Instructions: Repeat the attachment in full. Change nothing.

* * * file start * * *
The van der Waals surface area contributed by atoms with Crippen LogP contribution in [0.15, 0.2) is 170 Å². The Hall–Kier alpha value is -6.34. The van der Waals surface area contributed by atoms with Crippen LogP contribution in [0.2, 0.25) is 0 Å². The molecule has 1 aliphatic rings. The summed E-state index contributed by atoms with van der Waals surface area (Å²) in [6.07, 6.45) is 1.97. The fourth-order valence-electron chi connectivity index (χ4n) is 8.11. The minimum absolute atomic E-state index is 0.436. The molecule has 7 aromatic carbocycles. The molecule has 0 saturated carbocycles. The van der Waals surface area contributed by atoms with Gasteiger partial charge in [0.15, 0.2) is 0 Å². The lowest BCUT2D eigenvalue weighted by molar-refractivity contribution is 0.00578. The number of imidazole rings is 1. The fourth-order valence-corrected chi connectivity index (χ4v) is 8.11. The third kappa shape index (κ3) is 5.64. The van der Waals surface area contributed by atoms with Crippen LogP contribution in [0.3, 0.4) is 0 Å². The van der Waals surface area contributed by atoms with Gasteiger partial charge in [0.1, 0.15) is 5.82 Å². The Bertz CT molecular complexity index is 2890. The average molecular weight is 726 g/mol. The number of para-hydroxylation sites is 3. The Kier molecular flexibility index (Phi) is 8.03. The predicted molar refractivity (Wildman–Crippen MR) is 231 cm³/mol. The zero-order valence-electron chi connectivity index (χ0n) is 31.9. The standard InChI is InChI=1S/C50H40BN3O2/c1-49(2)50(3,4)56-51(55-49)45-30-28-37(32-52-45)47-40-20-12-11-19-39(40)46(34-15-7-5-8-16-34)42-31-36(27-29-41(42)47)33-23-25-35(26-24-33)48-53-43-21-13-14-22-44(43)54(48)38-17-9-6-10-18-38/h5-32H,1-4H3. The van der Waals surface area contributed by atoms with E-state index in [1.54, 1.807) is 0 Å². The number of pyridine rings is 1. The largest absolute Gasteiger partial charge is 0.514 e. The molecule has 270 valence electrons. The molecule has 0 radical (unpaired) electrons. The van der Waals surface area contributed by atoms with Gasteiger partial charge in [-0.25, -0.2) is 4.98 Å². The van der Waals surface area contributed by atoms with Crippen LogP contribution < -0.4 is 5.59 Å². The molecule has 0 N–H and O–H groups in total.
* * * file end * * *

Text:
The van der Waals surface area contributed by atoms with Crippen LogP contribution in [0.15, 0.2) is 170 Å². The Hall–Kier alpha value is -6.34. The van der Waals surface area contributed by atoms with Crippen LogP contribution in [0.2, 0.25) is 0 Å². The molecule has 1 aliphatic rings. The summed E-state index contributed by atoms with van der Waals surface area (Å²) in [6.07, 6.45) is 1.97. The fourth-order valence-electron chi connectivity index (χ4n) is 8.11. The minimum absolute atomic E-state index is 0.436. The molecule has 7 aromatic carbocycles. The molecule has 0 saturated carbocycles. The van der Waals surface area contributed by atoms with Gasteiger partial charge in [0.15, 0.2) is 0 Å². The lowest BCUT2D eigenvalue weighted by molar-refractivity contribution is 0.00578. The number of imidazole rings is 1. The fourth-order valence-corrected chi connectivity index (χ4v) is 8.11. The third kappa shape index (κ3) is 5.64. The van der Waals surface area contributed by atoms with Crippen LogP contribution in [0.3, 0.4) is 0 Å². The van der Waals surface area contributed by atoms with Gasteiger partial charge in [0.1, 0.15) is 5.82 Å². The Bertz CT molecular complexity index is 2890. The average molecular weight is 726 g/mol. The number of para-hydroxylation sites is 3. The Kier molecular flexibility index (Phi) is 8.03. The predicted molar refractivity (Wildman–Crippen MR) is 231 cm³/mol. The zero-order valence-electron chi connectivity index (χ0n) is 31.9. The standard InChI is InChI=1S/C50H40BN3O2/c1-49(2)50(3,4)56-51(55-49)45-30-28-37(32-52-45)47-40-20-12-11-19-39(40)46(34-15-7-5-8-16-34)42-31-36(27-29-41(42)47)33-23-25-35(26-24-33)48-53-43-21-13-14-22-44(43)54(48)38-17-9-6-10-18-38/h5-32H,1-4H3. The van der Waals surface area contributed by atoms with E-state index in [1.54, 1.807) is 0 Å². The number of pyridine rings is 1. The largest absolute Gasteiger partial charge is 0.514 e. The molecule has 270 valence electrons. The molecule has 0 radical (unpaired) electrons. The van der Waals surface area contributed by atoms with Gasteiger partial charge in [-0.25, -0.2) is 4.98 Å². The van der Waals surface area contributed by atoms with Crippen LogP contribution < -0.4 is 5.59 Å². The molecule has 0 N–H and O–H groups in total.